Georgia Charter School Amendment FAQ
Here are some frequently asked questions about the controversy over the proposed charter school amendment that will be on Tuesday's ballot. This information comes from WABE reporting and from specific sources cited below.
Q. What is a charter school?
A. The Georgia Department of Education's web site gives the following definition of a charter school: "A charter school is a public school of choice that operates under the terms of a charter, or contract, with an authorizer, such as the state and local boards of education. Charter schools receive flexibility from certain state and local rules in exchange for a higher degree of accountability for raising student achievement. Charter schools are held accountable by their authorizer(s) for upholding the terms of their charter." For more background on charter schools generally and in Georgia, click here.
Q. How many charter schools are there in Georgia?
A. The Charter School Division of the Georgia DOE said that during the 2010-11 school year, Georgia has 263 charter schools. [Source: 2010-11 Annual Report from the Charter School Division of the Georgia Department of Education]
Q. How many Georgia K-12 students currently attend public charter schools?
A. During the 2010-2011 school year, there were 98,263 students attending charter schools in Georgia. Charter school students account for 5.9% of all students in the Georgia public school system. [Source: 2010-11 Annual Report from the Charter School Division of the Georgia Department of Education]
Q. How are charter schools approved?
A. Here's the general process: parents wanting to set up a charter school would write a proposal and submit it to their local school board. If approved by the school board and the state Dept. of Education, the charter school would be created and would be eligible for public education funding that included local property tax money. If an application was turned down, the DOE could independently approve the school as a state-chartered school. A state-chartered school would be entitled to state money but not to local property tax money. [summarized from Frequently Asked Questions for New Petitioners from the Charter School Division, GA Department of Education]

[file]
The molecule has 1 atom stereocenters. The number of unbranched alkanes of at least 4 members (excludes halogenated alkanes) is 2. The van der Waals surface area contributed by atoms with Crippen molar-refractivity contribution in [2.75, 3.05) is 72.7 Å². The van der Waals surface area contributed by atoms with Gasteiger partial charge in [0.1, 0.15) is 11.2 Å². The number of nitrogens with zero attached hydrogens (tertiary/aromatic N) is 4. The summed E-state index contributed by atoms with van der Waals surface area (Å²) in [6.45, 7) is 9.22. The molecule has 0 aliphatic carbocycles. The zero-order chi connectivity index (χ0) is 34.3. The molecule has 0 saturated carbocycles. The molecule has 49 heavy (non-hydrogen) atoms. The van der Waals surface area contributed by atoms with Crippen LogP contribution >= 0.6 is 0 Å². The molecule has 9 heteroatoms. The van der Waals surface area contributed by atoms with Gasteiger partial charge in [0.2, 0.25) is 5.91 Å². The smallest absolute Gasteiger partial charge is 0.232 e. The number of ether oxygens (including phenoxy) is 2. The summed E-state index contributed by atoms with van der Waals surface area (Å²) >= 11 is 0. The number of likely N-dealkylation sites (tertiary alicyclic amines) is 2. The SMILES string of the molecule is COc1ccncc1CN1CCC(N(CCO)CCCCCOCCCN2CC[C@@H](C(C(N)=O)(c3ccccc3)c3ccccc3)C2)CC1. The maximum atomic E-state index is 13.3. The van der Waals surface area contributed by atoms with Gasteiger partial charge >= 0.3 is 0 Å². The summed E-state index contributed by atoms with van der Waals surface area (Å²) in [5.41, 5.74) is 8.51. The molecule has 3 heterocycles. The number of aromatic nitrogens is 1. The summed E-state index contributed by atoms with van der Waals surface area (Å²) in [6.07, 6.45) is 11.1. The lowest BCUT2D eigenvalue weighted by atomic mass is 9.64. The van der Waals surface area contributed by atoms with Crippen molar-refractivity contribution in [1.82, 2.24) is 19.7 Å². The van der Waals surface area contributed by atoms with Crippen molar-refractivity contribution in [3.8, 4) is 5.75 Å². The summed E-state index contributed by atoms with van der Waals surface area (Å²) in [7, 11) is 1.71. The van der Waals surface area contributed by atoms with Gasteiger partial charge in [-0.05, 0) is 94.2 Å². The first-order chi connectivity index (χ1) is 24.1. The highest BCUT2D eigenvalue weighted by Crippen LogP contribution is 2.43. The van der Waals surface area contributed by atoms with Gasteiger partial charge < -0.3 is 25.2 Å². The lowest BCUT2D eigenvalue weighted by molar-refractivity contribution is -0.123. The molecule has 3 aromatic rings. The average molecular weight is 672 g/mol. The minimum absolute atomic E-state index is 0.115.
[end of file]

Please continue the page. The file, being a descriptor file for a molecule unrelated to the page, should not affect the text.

Q. What led to the referendum?
A. In 2008 the Legislature authorized the Georgia Charter Schools Commission as another route to approving charter school applications that were turned down by local school boards. The problem was that these new state-chartered special schools were eligible for state funds, money which many cash-strapped school boards feared might come from their own funding. Several school boards sued, and the Georgia Supreme Court overturned the law in May, 2011, saying it violated the constitutional "principle of exclusive local control" of public schools. Charter school proponents worried that this ruling would eventually be applied to the state DOE itself, ending the state chartering process and leaving them with no alternative for approval other than the local school board. In the worst case, the decision might even be used to retroactively invalidate the status of any charter schools approved by the earlier commission. You can click here to download a copy of the Georgia Supreme Court decision, Gwinnett County School District v. Cox.
Q. What does the amendment do?